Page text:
Models with different abilities, and actually considered as professional models are being given very few opportunities. I’m happy to say that after all I’ve faced as a model, I made it to Mercedes-Benz Fashion week this February 2015 and was a huge milestone for me! Mainly because of what I’ve gone through in all these years in my modeling career and while backstage at MBFW NY, I remember thinking “I’m so glad I didn’t let people’s opinions limit me in my abilities because had I listened to them, I wouldn’t be here right now! I probably would have stopped modeling all together!” They basically told me I wasn’t good enough to model at the level of “fully abled models” and there I was backstage with a few other models in wheelchairs, but most of them were standing models! That’s badass lol!
*But don’t glamorize this experience because opportunities like this need to happen more and more! And I’m not just talking about the modeling, fashion and beauty industry! These are some of the worlds in which I’m trying to breakthrough and break barriers so people see me for who I am, for my talent, and see past my wheels. But more opportunities for people with different abilities need to happen all around! And we need people to open up to that and act on it, to care and do something because anyone can sustain a spinal cord injury, for example, and become paralyzed, anyone, no one is exempt from this!! Like what would YOU do if this were to happen to you? How would you like for people to see you? What would you like from society? I hope this speaks to you and your family in some way!
But you know what is cool? You happen to live in these worlds (modeling/fashion/beauty) and even probably have happened to feel the pressures from the superficialities… Maybe you have connected with me and the things I’ve gone through… You can also use this experience to reflect and maybe turn this around and do something for this community! It takes a strong and humble individual to realize they made a mistake. From a mistake, however, and in accepting so, you grow.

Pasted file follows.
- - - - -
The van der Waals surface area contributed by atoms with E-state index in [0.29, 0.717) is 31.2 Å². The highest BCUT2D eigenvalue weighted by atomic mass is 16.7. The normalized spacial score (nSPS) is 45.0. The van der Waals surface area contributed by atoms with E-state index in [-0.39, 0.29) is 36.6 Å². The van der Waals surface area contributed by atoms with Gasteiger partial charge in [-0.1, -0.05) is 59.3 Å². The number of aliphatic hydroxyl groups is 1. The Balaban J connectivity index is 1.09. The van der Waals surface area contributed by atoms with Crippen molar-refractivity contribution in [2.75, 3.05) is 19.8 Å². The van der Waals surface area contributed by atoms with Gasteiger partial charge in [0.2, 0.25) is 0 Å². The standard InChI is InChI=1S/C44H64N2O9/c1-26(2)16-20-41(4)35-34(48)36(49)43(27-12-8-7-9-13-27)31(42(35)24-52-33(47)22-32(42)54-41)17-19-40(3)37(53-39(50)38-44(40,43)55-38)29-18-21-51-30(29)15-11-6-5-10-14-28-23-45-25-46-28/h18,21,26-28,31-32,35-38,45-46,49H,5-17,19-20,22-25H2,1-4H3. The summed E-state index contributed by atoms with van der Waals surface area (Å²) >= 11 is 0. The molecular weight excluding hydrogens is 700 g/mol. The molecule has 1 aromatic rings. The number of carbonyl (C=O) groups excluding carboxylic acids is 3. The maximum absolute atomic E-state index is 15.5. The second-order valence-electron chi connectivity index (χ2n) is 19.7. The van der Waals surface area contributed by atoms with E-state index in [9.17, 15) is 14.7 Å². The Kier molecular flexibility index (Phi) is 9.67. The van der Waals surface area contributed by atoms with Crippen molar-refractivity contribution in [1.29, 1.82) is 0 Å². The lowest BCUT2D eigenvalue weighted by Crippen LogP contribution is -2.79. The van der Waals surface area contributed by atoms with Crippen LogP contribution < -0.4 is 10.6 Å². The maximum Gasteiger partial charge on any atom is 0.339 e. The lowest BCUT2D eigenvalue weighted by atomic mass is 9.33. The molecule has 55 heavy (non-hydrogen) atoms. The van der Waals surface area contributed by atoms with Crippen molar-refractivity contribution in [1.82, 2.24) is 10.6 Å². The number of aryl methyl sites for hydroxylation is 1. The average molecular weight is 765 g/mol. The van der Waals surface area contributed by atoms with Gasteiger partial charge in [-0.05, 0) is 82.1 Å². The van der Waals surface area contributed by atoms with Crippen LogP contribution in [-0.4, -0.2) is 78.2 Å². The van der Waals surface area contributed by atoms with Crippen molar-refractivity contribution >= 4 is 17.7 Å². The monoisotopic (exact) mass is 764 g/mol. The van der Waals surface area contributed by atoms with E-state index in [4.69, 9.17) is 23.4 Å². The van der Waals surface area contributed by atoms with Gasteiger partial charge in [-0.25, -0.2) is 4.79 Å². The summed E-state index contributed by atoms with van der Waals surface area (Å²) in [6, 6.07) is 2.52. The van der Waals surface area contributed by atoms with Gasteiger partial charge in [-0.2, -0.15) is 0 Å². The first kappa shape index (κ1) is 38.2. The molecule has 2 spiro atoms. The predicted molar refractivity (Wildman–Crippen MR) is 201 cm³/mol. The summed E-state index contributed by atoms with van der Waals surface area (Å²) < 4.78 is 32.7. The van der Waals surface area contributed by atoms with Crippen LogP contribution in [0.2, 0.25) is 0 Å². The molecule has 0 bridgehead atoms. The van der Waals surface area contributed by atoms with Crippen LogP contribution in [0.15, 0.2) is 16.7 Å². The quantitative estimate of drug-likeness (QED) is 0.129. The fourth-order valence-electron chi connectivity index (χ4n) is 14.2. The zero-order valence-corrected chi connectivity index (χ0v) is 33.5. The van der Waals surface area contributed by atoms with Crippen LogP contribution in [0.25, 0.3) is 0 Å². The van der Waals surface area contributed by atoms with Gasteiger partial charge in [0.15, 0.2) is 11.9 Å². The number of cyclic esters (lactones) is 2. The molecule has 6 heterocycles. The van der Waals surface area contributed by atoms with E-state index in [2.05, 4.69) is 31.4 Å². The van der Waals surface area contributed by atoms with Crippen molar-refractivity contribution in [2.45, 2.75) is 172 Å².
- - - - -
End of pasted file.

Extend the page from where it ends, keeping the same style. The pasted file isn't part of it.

Thank you for reading this, if you have, Kylie Jenner, and to any and all of you who have read this also! I wish you the best in all that you do in life!
*In hopes of educating people, as well as inspiring, PLEASE FEEL FREE TO SHARE THIS POST!
I leave you with what I wrote about Beauty:“Beauty is that spark that you have that makes you stand out, that is hard to pinpoint, but makes you shine! Beauty to me isn’t necessarily a perfect body, perfect face or image because there’s no perfection. Although it seems that our society is always striving for physical and aesthetic perfection… Beauty to me is much further than perfection or symmetry though; it comes from a person believing in themselves and accepting, loving, and embracing who they are. And often times, confidence makes someone truly beautiful, you just sometimes don’t know confidence is what makes that person beautiful. To me different IS beautiful. Focusing on INNER BEAUTY has been far more meaningful and important for me to work on, than the outside beauty. There’s different types of beauty and is what I’ve learned through becoming paralyzed and living in a wheelchair. Modeling in a wheelchair helps me show the world that there’s different types of beauty; that although I may be different and don’t meet many of the previously set standards in the beauty and modeling industry… I can still be beautiful! And that’s what I want everyone to know. That no matter what you look like, how different you might be, that makes you unique and you’ve got to accept it, own it, be proud of it, flaunt it and feel that you ARE beautiful! You just have to believe it so the world can see it too ;). Be beautiful, be bold, be you, always! ”
–Tamara Mena, Motivational speaker, Host and Model.
Below are some of my modeling photos!
At Mercedes Benz Fashion Week Feb. 2015 with Vertical Fondazione and FTL Moda.
Gabriela Hasbun- Photographer
Mitch Macias, photographer Mark Verschelden, photographer
Andrew Angulo, photographer
Garth Milan, photographer.
Chris Matysuk, photographer